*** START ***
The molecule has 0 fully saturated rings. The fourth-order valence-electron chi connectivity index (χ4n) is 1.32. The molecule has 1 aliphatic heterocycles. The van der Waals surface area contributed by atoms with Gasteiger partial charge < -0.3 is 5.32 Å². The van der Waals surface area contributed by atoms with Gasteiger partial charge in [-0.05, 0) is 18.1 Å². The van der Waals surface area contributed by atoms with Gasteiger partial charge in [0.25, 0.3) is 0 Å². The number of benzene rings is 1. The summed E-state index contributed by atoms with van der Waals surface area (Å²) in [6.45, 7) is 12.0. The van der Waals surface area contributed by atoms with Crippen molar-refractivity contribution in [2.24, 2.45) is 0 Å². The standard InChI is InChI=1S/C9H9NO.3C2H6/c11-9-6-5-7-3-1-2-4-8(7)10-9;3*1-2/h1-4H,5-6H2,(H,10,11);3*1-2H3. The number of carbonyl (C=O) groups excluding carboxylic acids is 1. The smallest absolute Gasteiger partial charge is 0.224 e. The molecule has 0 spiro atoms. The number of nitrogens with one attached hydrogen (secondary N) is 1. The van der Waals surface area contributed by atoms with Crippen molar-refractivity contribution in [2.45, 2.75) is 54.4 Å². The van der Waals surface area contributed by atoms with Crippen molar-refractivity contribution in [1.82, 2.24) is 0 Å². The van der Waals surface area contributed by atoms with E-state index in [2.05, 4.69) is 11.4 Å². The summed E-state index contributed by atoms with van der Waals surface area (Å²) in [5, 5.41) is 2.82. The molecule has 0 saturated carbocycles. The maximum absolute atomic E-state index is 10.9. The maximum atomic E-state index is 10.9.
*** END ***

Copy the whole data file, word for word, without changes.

The molecule has 0 fully saturated rings. The fourth-order valence-electron chi connectivity index (χ4n) is 1.32. The molecule has 1 aliphatic heterocycles. The van der Waals surface area contributed by atoms with Gasteiger partial charge < -0.3 is 5.32 Å². The van der Waals surface area contributed by atoms with Gasteiger partial charge in [-0.05, 0) is 18.1 Å². The van der Waals surface area contributed by atoms with Gasteiger partial charge in [0.25, 0.3) is 0 Å². The number of benzene rings is 1. The summed E-state index contributed by atoms with van der Waals surface area (Å²) in [6.45, 7) is 12.0. The van der Waals surface area contributed by atoms with Crippen molar-refractivity contribution in [2.24, 2.45) is 0 Å². The standard InChI is InChI=1S/C9H9NO.3C2H6/c11-9-6-5-7-3-1-2-4-8(7)10-9;3*1-2/h1-4H,5-6H2,(H,10,11);3*1-2H3. The number of carbonyl (C=O) groups excluding carboxylic acids is 1. The smallest absolute Gasteiger partial charge is 0.224 e. The molecule has 0 spiro atoms. The number of nitrogens with one attached hydrogen (secondary N) is 1. The van der Waals surface area contributed by atoms with Crippen molar-refractivity contribution in [2.45, 2.75) is 54.4 Å². The van der Waals surface area contributed by atoms with Crippen molar-refractivity contribution in [1.82, 2.24) is 0 Å². The van der Waals surface area contributed by atoms with E-state index in [2.05, 4.69) is 11.4 Å². The summed E-state index contributed by atoms with van der Waals surface area (Å²) in [5, 5.41) is 2.82. The molecule has 0 saturated carbocycles. The maximum absolute atomic E-state index is 10.9. The maximum atomic E-state index is 10.9.